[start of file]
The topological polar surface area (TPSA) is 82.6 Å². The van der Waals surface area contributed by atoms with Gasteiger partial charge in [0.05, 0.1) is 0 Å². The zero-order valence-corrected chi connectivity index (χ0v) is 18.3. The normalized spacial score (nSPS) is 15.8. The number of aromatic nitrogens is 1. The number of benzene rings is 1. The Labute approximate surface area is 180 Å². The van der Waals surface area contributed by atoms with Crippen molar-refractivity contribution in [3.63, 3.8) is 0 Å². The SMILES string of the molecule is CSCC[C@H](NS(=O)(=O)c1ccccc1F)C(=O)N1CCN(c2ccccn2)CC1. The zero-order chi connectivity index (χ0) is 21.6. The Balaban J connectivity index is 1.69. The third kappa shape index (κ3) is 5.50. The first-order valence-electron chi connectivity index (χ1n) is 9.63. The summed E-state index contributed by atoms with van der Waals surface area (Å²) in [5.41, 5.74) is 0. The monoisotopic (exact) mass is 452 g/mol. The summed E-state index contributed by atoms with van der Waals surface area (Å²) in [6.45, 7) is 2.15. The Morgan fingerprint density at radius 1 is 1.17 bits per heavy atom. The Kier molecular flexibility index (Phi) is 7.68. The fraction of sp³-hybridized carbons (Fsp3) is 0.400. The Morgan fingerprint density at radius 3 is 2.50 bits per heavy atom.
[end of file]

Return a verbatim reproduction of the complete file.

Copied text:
The topological polar surface area (TPSA) is 82.6 Å². The van der Waals surface area contributed by atoms with Gasteiger partial charge in [0.05, 0.1) is 0 Å². The zero-order valence-corrected chi connectivity index (χ0v) is 18.3. The normalized spacial score (nSPS) is 15.8. The number of aromatic nitrogens is 1. The number of benzene rings is 1. The Labute approximate surface area is 180 Å². The van der Waals surface area contributed by atoms with Crippen molar-refractivity contribution in [3.63, 3.8) is 0 Å². The SMILES string of the molecule is CSCC[C@H](NS(=O)(=O)c1ccccc1F)C(=O)N1CCN(c2ccccn2)CC1. The zero-order chi connectivity index (χ0) is 21.6. The Balaban J connectivity index is 1.69. The third kappa shape index (κ3) is 5.50. The first-order valence-electron chi connectivity index (χ1n) is 9.63. The summed E-state index contributed by atoms with van der Waals surface area (Å²) in [5.41, 5.74) is 0. The monoisotopic (exact) mass is 452 g/mol. The summed E-state index contributed by atoms with van der Waals surface area (Å²) in [6.45, 7) is 2.15. The Morgan fingerprint density at radius 1 is 1.17 bits per heavy atom. The Kier molecular flexibility index (Phi) is 7.68. The fraction of sp³-hybridized carbons (Fsp3) is 0.400. The Morgan fingerprint density at radius 3 is 2.50 bits per heavy atom.